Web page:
Blake Lively—the actress best known as Serena van der Woodsen—is launching her latest venture, a website called Preserve, with a Vogue cover and feature, as one does. But what exactly is Lively pitching us? Or what isn't she pitching us? An investigation. 

Preserve is not a lifestyle site—not really at least—no one knows

In an interview with The Cut in December Lively said that she doesn't "know if it’s a lifestyle site," just that she is "creating a brand that I felt the need for." When pressed on whether or not it was a "lifestyle" site she said: "Yes, it will be a site. But not necessarily lifestyle." So Lively is trying to brand her tastes, but not actually influence the way we live our lives? I don't know. No one really does it seems.  

Preserve will "focus on artisans and products" 

In advance of the Vogue profile, E! talked to an insider who claimed that Preserve will "will focus on artisans and products, many hand-made one-of-a-kind items all selected by Blake.  Items will be available for purchase through the site. Preserve is all about story-telling through video. Blake will be in some of these videos." So Preserve is an online store with a touch of This American Life? 

Preserve is "part digital monthly magazine, part e-commerce venture, part video blog" 

The Vogue profile has the most detail so far about Preserve, and author Jonathan Van Meter explains, the above, and that "the site will seek out and celebrate people all over America who are making things—food, clothes, pillows, dishes, dining-room tables—with their hands." That sort of makes it sound like a homespun Goop, Gwyneth Paltrow's lifestyle website.

Preserve is not really Goop

Goop describes itself as a "digital media and e-commerce company," which sounds an awful lot like what Lively is trying to do with Preserve. But Van Meter assumes that Lively is trying to nix Gwyneth comparisons when she says that Preserve is not aspirational; that it's, in Lively's words, "not trying to show you the perfect life or the aspirational life. It’s real life. It’s the thing that blindsides you on an idle Tuesday that’s tragic but that also makes you who you are. It’s not about me. And it’s not about watching my journey of learning how-to, it’s about me sharing that with you so we all sort of learn together." Preserve is your chance to pretend you're friends with Blake Lively, who in turn is friends with Martha Stewart. 

Preserve is what Ryan Reynolds does to distract himself from thinking about how he won't be in the Justice League movie

Apparently, Reynolds is not "officially on the Preserve team," but Van Meter writs that "his fingerprints will be all over it." Lively claims that he has "written a lot of stuff for us." This is how Reynolds bides his time as he awaits to see who Zack Snyder will cast instead of him.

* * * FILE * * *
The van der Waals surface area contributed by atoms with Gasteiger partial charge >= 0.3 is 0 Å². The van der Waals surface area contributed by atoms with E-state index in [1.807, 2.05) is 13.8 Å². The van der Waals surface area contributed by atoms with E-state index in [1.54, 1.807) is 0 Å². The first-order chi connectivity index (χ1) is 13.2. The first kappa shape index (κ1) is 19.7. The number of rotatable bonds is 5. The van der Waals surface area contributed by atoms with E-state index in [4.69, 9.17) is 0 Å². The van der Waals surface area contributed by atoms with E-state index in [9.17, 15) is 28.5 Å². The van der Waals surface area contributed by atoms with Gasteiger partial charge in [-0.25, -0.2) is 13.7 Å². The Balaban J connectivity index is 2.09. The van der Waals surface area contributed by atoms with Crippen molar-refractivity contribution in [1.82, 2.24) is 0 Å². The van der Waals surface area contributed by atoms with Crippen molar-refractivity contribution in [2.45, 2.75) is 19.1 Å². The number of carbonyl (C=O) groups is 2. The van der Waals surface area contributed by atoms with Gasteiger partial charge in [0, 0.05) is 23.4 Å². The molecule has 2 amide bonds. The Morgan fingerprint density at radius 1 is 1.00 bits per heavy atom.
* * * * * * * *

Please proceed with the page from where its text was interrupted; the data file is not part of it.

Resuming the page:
Preserve is millennial, gentrified Brooklyn hogwash

Back in 2012, Jen Doll wrote the obituary for "artisanal" on this site. Lively apparently did not get the memo. Van Meter writes: 

Lively is hoping to tap into her generation’s obsession with all things small-batch: the perfectly imperfect handcrafted, the exquisitely bespoke, the deliciously artisanal. She is, in essence, using all the modern-day digital tricks of the trade to shine a light on—to preserve—all those finer, simpler things in American life that are in danger of getting touch-screened into extinction, trampled on by the medium itself.

Blake Lively—despite her penchant old Hollywood glamour, or in the case of the Vogue photo shoot, looking like she belongs on the set of a John Wayne movie—is a mere 26. Blake Lively is Gen Y. Preserve is part of a great millennial conspiracy.

Preserve is Blake Lively's zine

Lively seems intimately involved with the editing process, according to Van Meter. Talking about one piece she says she was "liberal with my revisions." In response to another she says, "“I think the writer should just scrap it and start over." Her greatest statement: “And one small thing, which shows up in every piece: the word things.My dad was an English professor. There’s always a more eloquent, descriptive word.”

Lively thinks you can do better, writers. 

Preserve is Blake Lively

So what is Blake Lively trying to sell us? Specifically? We have no idea. Broadly? Blake Lively is selling us Blake Lively. Carry on.